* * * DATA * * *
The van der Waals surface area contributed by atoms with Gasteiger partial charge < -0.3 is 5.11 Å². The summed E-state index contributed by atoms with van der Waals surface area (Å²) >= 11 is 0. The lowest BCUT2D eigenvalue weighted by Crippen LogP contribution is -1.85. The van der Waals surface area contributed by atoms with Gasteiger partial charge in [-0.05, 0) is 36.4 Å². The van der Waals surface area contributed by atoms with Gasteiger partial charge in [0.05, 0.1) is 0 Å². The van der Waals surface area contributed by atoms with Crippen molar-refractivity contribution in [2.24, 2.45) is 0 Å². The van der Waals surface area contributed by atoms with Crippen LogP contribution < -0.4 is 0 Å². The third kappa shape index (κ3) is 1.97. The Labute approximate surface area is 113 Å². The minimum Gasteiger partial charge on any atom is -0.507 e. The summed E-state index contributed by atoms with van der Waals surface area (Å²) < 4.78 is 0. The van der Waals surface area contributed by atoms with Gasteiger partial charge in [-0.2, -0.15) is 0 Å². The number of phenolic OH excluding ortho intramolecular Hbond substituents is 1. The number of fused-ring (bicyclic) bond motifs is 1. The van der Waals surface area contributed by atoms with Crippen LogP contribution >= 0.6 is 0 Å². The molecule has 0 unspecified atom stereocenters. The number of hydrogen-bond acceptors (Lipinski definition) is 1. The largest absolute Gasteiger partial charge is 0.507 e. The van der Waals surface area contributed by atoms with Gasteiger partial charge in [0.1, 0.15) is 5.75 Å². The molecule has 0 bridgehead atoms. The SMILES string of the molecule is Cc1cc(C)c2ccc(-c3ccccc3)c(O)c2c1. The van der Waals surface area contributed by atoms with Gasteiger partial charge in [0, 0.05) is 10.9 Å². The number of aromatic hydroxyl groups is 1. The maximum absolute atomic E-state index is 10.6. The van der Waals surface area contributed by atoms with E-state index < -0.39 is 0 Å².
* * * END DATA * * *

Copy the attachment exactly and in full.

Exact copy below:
The van der Waals surface area contributed by atoms with Gasteiger partial charge < -0.3 is 5.11 Å². The summed E-state index contributed by atoms with van der Waals surface area (Å²) >= 11 is 0. The lowest BCUT2D eigenvalue weighted by Crippen LogP contribution is -1.85. The van der Waals surface area contributed by atoms with Gasteiger partial charge in [-0.05, 0) is 36.4 Å². The van der Waals surface area contributed by atoms with Gasteiger partial charge in [0.05, 0.1) is 0 Å². The van der Waals surface area contributed by atoms with Crippen molar-refractivity contribution in [2.24, 2.45) is 0 Å². The van der Waals surface area contributed by atoms with Crippen LogP contribution < -0.4 is 0 Å². The third kappa shape index (κ3) is 1.97. The Labute approximate surface area is 113 Å². The minimum Gasteiger partial charge on any atom is -0.507 e. The summed E-state index contributed by atoms with van der Waals surface area (Å²) < 4.78 is 0. The van der Waals surface area contributed by atoms with Gasteiger partial charge in [-0.2, -0.15) is 0 Å². The number of phenolic OH excluding ortho intramolecular Hbond substituents is 1. The number of fused-ring (bicyclic) bond motifs is 1. The van der Waals surface area contributed by atoms with Crippen LogP contribution >= 0.6 is 0 Å². The molecule has 0 unspecified atom stereocenters. The number of hydrogen-bond acceptors (Lipinski definition) is 1. The largest absolute Gasteiger partial charge is 0.507 e. The van der Waals surface area contributed by atoms with Gasteiger partial charge in [0.1, 0.15) is 5.75 Å². The molecule has 0 bridgehead atoms. The SMILES string of the molecule is Cc1cc(C)c2ccc(-c3ccccc3)c(O)c2c1. The van der Waals surface area contributed by atoms with Gasteiger partial charge in [0, 0.05) is 10.9 Å². The number of aromatic hydroxyl groups is 1. The maximum absolute atomic E-state index is 10.6. The van der Waals surface area contributed by atoms with E-state index < -0.39 is 0 Å².